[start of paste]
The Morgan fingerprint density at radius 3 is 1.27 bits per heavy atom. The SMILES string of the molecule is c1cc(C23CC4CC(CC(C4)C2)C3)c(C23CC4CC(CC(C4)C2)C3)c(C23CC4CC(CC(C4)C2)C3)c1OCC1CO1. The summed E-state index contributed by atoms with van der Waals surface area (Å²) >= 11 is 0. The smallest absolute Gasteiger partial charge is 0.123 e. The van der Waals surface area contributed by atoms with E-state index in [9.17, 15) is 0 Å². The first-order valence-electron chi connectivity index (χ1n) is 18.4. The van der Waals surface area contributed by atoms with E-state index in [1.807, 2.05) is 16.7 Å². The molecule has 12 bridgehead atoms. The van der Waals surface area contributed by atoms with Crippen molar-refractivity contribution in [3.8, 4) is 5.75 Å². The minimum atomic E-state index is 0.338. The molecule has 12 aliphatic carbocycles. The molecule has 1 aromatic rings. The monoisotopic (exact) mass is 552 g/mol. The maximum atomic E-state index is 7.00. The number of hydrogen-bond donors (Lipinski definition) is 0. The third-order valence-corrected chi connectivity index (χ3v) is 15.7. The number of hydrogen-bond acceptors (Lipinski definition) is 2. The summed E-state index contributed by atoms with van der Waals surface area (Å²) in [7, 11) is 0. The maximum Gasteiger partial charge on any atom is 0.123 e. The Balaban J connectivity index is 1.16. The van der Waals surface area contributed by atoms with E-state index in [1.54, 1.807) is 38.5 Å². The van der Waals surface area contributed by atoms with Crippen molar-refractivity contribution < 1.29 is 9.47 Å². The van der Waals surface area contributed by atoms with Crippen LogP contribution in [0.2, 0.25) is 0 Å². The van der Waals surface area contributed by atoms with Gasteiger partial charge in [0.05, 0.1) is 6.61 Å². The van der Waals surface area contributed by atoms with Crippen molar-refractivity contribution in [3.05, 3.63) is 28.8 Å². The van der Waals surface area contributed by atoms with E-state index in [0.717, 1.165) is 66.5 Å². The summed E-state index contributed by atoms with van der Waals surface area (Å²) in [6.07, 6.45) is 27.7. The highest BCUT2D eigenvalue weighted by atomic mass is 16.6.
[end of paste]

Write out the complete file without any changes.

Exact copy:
The Morgan fingerprint density at radius 3 is 1.27 bits per heavy atom. The SMILES string of the molecule is c1cc(C23CC4CC(CC(C4)C2)C3)c(C23CC4CC(CC(C4)C2)C3)c(C23CC4CC(CC(C4)C2)C3)c1OCC1CO1. The summed E-state index contributed by atoms with van der Waals surface area (Å²) >= 11 is 0. The smallest absolute Gasteiger partial charge is 0.123 e. The van der Waals surface area contributed by atoms with E-state index in [9.17, 15) is 0 Å². The first-order valence-electron chi connectivity index (χ1n) is 18.4. The van der Waals surface area contributed by atoms with E-state index in [1.807, 2.05) is 16.7 Å². The molecule has 12 bridgehead atoms. The van der Waals surface area contributed by atoms with Crippen molar-refractivity contribution in [3.8, 4) is 5.75 Å². The minimum atomic E-state index is 0.338. The molecule has 12 aliphatic carbocycles. The molecule has 1 aromatic rings. The monoisotopic (exact) mass is 552 g/mol. The maximum atomic E-state index is 7.00. The number of hydrogen-bond donors (Lipinski definition) is 0. The third-order valence-corrected chi connectivity index (χ3v) is 15.7. The number of hydrogen-bond acceptors (Lipinski definition) is 2. The summed E-state index contributed by atoms with van der Waals surface area (Å²) in [7, 11) is 0. The maximum Gasteiger partial charge on any atom is 0.123 e. The Balaban J connectivity index is 1.16. The van der Waals surface area contributed by atoms with E-state index in [1.54, 1.807) is 38.5 Å². The van der Waals surface area contributed by atoms with Crippen molar-refractivity contribution < 1.29 is 9.47 Å². The van der Waals surface area contributed by atoms with Crippen LogP contribution in [0.2, 0.25) is 0 Å². The van der Waals surface area contributed by atoms with Gasteiger partial charge in [0.05, 0.1) is 6.61 Å². The van der Waals surface area contributed by atoms with Crippen molar-refractivity contribution in [3.05, 3.63) is 28.8 Å². The van der Waals surface area contributed by atoms with E-state index in [0.717, 1.165) is 66.5 Å². The summed E-state index contributed by atoms with van der Waals surface area (Å²) in [6.07, 6.45) is 27.7. The highest BCUT2D eigenvalue weighted by atomic mass is 16.6.